Huw Thomas1 Comment


Huw Thomas1 Comment

Alderney is one of those wonderful places that remains untouched by the passing of time. The wide open countryside and seascapes are unspoilt and unfettered but for the forts dotted around the coastline (a consequence of the island’s occupation by Germany in World War Two). There is one parish: St. Anne. There are no chain stores, no roundabouts and on its cobbled high street a cinema plays films months after their release on the mainland. 

Tucked away between the idyllic beaches of Braye and Soye is The Arsenal at Mount Hale, the home of Alderney Football Club. Founded in 1905, Alderney’s record to date is 108 games played: won 2, drawn 1 and lost 105. The overwhelming majority of those defeats are against neighbouring Jersey and Guernsey whom they compete with annually in the Muratti. The tournament consists of a semi-final and final; Jersey and Guernsey alternate each year to face Alderney at Mount Hale in the semi before inevitably meeting each other in the final.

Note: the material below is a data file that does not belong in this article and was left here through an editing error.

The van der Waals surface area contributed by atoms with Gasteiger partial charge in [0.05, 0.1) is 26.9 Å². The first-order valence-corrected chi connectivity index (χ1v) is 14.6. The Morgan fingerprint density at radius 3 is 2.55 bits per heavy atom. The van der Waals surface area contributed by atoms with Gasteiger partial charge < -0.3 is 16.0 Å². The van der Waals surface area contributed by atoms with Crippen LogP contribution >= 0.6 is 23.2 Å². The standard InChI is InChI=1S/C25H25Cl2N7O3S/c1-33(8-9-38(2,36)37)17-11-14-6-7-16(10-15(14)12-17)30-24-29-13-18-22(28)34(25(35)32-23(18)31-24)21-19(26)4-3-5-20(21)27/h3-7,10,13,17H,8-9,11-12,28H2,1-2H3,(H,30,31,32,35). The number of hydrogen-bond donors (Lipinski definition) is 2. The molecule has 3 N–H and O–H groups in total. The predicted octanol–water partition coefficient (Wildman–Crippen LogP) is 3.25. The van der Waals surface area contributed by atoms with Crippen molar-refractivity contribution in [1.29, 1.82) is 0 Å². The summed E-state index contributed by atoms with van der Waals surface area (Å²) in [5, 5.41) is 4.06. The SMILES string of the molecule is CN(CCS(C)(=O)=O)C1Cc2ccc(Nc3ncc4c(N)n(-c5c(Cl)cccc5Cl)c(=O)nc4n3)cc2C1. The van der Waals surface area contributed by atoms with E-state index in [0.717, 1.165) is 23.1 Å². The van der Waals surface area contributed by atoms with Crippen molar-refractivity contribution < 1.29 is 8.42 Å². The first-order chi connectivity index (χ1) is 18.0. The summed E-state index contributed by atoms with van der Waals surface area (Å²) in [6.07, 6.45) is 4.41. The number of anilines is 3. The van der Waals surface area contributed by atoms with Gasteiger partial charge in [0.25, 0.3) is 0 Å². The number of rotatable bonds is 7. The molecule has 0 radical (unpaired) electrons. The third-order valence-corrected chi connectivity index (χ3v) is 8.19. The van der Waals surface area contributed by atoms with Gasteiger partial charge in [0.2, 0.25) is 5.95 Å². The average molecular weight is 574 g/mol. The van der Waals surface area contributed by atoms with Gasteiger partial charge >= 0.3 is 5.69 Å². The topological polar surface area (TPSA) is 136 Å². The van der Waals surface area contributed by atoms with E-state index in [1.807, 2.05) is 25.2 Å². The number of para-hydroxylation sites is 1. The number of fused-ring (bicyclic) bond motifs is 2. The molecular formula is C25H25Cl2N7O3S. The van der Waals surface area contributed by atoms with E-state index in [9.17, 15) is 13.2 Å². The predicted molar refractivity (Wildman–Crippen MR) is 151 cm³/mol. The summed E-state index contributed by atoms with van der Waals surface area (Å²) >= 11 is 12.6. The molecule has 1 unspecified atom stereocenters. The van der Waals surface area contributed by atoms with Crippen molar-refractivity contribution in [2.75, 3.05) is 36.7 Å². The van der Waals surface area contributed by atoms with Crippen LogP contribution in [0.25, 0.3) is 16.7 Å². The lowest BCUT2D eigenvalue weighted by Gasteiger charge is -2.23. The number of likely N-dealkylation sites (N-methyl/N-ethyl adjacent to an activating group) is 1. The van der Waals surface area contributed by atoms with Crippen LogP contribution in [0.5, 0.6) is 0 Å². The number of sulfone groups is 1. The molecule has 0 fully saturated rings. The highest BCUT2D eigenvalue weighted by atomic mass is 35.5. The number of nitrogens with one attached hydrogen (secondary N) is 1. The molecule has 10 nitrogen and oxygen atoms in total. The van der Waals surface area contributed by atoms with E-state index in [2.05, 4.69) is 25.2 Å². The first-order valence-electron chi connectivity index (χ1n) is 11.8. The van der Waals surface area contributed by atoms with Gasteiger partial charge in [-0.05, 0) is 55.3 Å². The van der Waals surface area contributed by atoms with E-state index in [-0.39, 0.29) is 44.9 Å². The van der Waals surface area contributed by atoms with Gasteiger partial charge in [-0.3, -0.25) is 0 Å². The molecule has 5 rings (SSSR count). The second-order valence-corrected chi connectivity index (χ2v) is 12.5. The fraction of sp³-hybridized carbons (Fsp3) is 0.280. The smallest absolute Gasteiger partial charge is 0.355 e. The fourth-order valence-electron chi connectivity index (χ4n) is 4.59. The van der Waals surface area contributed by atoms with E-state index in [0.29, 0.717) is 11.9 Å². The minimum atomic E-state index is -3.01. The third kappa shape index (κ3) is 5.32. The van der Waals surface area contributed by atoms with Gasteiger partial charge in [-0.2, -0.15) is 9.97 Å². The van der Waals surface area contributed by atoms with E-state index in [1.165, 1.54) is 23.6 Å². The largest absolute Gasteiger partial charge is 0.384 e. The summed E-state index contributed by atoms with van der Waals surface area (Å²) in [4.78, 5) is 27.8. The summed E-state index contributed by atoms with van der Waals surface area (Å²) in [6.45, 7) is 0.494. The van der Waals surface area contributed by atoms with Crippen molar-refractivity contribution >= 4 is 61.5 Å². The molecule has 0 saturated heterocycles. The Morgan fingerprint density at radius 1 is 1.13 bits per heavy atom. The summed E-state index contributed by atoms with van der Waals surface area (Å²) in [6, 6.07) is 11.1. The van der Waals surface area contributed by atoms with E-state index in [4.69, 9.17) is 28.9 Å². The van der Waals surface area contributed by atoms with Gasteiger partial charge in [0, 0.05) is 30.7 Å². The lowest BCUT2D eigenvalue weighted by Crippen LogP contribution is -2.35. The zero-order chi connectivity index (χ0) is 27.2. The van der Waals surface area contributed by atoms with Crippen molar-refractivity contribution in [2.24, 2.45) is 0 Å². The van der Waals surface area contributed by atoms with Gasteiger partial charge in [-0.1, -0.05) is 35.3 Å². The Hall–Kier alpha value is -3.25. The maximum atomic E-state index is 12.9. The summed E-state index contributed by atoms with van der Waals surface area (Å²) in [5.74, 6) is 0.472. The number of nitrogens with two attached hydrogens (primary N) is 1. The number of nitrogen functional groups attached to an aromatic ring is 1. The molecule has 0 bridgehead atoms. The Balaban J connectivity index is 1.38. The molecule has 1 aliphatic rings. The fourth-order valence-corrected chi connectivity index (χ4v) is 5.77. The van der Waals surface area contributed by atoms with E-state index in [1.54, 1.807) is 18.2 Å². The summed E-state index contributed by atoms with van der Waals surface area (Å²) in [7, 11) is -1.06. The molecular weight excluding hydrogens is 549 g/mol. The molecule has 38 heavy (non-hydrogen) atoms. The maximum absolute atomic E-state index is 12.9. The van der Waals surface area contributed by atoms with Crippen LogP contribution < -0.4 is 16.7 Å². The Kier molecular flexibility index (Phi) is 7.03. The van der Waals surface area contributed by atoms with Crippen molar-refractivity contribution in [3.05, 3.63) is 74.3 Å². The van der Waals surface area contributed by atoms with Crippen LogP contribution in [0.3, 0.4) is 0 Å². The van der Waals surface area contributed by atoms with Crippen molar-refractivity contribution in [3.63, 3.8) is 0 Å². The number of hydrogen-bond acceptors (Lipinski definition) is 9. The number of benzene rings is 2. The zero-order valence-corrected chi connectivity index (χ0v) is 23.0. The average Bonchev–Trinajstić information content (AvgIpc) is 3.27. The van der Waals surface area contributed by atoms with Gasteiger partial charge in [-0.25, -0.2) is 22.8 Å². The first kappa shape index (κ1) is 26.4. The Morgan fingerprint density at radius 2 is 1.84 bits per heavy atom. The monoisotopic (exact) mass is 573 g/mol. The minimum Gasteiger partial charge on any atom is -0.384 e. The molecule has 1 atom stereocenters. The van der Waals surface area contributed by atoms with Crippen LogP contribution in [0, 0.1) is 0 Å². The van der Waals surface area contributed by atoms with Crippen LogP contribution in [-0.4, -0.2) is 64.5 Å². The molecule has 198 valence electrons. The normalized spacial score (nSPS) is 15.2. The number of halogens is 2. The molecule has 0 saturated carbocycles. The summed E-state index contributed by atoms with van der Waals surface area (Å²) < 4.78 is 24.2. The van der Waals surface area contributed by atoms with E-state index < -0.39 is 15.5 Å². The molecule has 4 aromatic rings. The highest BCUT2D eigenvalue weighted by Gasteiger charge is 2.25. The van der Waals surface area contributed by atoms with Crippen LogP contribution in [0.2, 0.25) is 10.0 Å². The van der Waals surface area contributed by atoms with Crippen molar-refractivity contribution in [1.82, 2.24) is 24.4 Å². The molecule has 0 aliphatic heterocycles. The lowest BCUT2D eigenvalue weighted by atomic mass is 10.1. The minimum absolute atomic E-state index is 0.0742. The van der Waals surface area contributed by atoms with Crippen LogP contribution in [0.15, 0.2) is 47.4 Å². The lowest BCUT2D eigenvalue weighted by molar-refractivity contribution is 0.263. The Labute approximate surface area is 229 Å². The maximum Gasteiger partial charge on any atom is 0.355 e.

There is an admirable sense of futility in Alderney’s efforts. Every year the island’s inhabitants gather together to support its team, but with an aging population that has dwindled to just over 1,900, the odds are impossibly stacked against them. It’s a ‘David versus Goliath’ encounter where Goliath wins every time. But moreover, there is worryingly little statistical evidence to suggest any chance of an upturn in the team’s fortunes.